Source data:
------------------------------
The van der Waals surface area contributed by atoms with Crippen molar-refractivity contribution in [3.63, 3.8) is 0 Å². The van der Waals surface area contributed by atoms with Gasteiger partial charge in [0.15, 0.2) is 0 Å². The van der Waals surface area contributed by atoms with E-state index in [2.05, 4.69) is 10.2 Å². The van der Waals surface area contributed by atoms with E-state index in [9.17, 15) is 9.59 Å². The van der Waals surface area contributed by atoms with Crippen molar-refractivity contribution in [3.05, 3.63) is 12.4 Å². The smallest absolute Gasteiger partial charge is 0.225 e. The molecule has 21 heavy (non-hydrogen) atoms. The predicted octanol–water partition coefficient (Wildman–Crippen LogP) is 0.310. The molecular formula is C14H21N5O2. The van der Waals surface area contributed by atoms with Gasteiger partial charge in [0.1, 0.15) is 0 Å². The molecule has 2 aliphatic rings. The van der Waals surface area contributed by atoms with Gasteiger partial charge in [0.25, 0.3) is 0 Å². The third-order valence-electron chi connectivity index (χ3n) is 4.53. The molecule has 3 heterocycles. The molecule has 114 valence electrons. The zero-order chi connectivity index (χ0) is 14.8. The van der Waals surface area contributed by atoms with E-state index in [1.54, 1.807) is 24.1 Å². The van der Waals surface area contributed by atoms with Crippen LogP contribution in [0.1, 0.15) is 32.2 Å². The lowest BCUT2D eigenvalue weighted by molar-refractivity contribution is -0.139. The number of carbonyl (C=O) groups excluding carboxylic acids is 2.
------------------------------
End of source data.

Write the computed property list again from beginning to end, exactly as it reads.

The van der Waals surface area contributed by atoms with Crippen molar-refractivity contribution in [3.63, 3.8) is 0 Å². The van der Waals surface area contributed by atoms with Gasteiger partial charge in [0.15, 0.2) is 0 Å². The van der Waals surface area contributed by atoms with E-state index in [2.05, 4.69) is 10.2 Å². The van der Waals surface area contributed by atoms with E-state index in [9.17, 15) is 9.59 Å². The van der Waals surface area contributed by atoms with Crippen molar-refractivity contribution in [3.05, 3.63) is 12.4 Å². The smallest absolute Gasteiger partial charge is 0.225 e. The molecule has 21 heavy (non-hydrogen) atoms. The predicted octanol–water partition coefficient (Wildman–Crippen LogP) is 0.310. The molecular formula is C14H21N5O2. The van der Waals surface area contributed by atoms with Gasteiger partial charge in [0.1, 0.15) is 0 Å². The molecule has 2 aliphatic rings. The van der Waals surface area contributed by atoms with Gasteiger partial charge in [0.25, 0.3) is 0 Å². The third-order valence-electron chi connectivity index (χ3n) is 4.53. The molecule has 3 heterocycles. The molecule has 114 valence electrons. The zero-order chi connectivity index (χ0) is 14.8. The van der Waals surface area contributed by atoms with E-state index in [1.54, 1.807) is 24.1 Å². The van der Waals surface area contributed by atoms with Crippen LogP contribution in [0.1, 0.15) is 32.2 Å². The lowest BCUT2D eigenvalue weighted by molar-refractivity contribution is -0.139. The number of carbonyl (C=O) groups excluding carboxylic acids is 2.